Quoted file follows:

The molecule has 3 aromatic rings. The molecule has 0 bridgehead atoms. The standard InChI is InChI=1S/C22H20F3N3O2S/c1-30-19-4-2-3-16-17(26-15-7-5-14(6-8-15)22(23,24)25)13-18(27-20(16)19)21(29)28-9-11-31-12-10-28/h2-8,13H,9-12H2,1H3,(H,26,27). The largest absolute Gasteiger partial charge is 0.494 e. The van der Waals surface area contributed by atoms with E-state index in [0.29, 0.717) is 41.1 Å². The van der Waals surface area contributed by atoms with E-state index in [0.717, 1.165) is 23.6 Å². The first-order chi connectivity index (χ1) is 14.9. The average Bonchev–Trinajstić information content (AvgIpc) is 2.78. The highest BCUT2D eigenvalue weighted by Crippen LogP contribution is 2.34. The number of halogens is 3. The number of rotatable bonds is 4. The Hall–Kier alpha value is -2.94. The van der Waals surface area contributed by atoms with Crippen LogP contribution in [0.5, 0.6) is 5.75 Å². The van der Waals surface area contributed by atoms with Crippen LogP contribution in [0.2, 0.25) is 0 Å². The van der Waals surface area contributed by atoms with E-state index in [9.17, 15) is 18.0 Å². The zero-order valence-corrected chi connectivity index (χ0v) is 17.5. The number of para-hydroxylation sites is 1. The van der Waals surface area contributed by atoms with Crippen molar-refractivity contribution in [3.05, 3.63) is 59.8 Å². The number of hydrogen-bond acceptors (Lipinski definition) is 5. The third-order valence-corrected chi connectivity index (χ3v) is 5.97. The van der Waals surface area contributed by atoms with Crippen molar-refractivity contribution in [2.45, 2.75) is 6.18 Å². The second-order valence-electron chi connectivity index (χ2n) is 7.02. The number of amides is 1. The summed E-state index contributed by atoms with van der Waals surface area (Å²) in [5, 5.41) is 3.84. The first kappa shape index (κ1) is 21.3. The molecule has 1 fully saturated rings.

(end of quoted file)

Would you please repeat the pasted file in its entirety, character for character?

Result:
The molecule has 3 aromatic rings. The molecule has 0 bridgehead atoms. The standard InChI is InChI=1S/C22H20F3N3O2S/c1-30-19-4-2-3-16-17(26-15-7-5-14(6-8-15)22(23,24)25)13-18(27-20(16)19)21(29)28-9-11-31-12-10-28/h2-8,13H,9-12H2,1H3,(H,26,27). The largest absolute Gasteiger partial charge is 0.494 e. The van der Waals surface area contributed by atoms with E-state index in [0.29, 0.717) is 41.1 Å². The van der Waals surface area contributed by atoms with E-state index in [0.717, 1.165) is 23.6 Å². The first-order chi connectivity index (χ1) is 14.9. The average Bonchev–Trinajstić information content (AvgIpc) is 2.78. The highest BCUT2D eigenvalue weighted by Crippen LogP contribution is 2.34. The number of halogens is 3. The number of rotatable bonds is 4. The Hall–Kier alpha value is -2.94. The van der Waals surface area contributed by atoms with Crippen LogP contribution in [0.5, 0.6) is 5.75 Å². The van der Waals surface area contributed by atoms with Crippen LogP contribution in [0.2, 0.25) is 0 Å². The van der Waals surface area contributed by atoms with E-state index in [9.17, 15) is 18.0 Å². The zero-order valence-corrected chi connectivity index (χ0v) is 17.5. The number of para-hydroxylation sites is 1. The van der Waals surface area contributed by atoms with Crippen molar-refractivity contribution in [3.05, 3.63) is 59.8 Å². The number of hydrogen-bond acceptors (Lipinski definition) is 5. The third-order valence-corrected chi connectivity index (χ3v) is 5.97. The van der Waals surface area contributed by atoms with Crippen molar-refractivity contribution in [2.45, 2.75) is 6.18 Å². The second-order valence-electron chi connectivity index (χ2n) is 7.02. The number of amides is 1. The summed E-state index contributed by atoms with van der Waals surface area (Å²) in [5, 5.41) is 3.84. The first kappa shape index (κ1) is 21.3. The molecule has 1 fully saturated rings.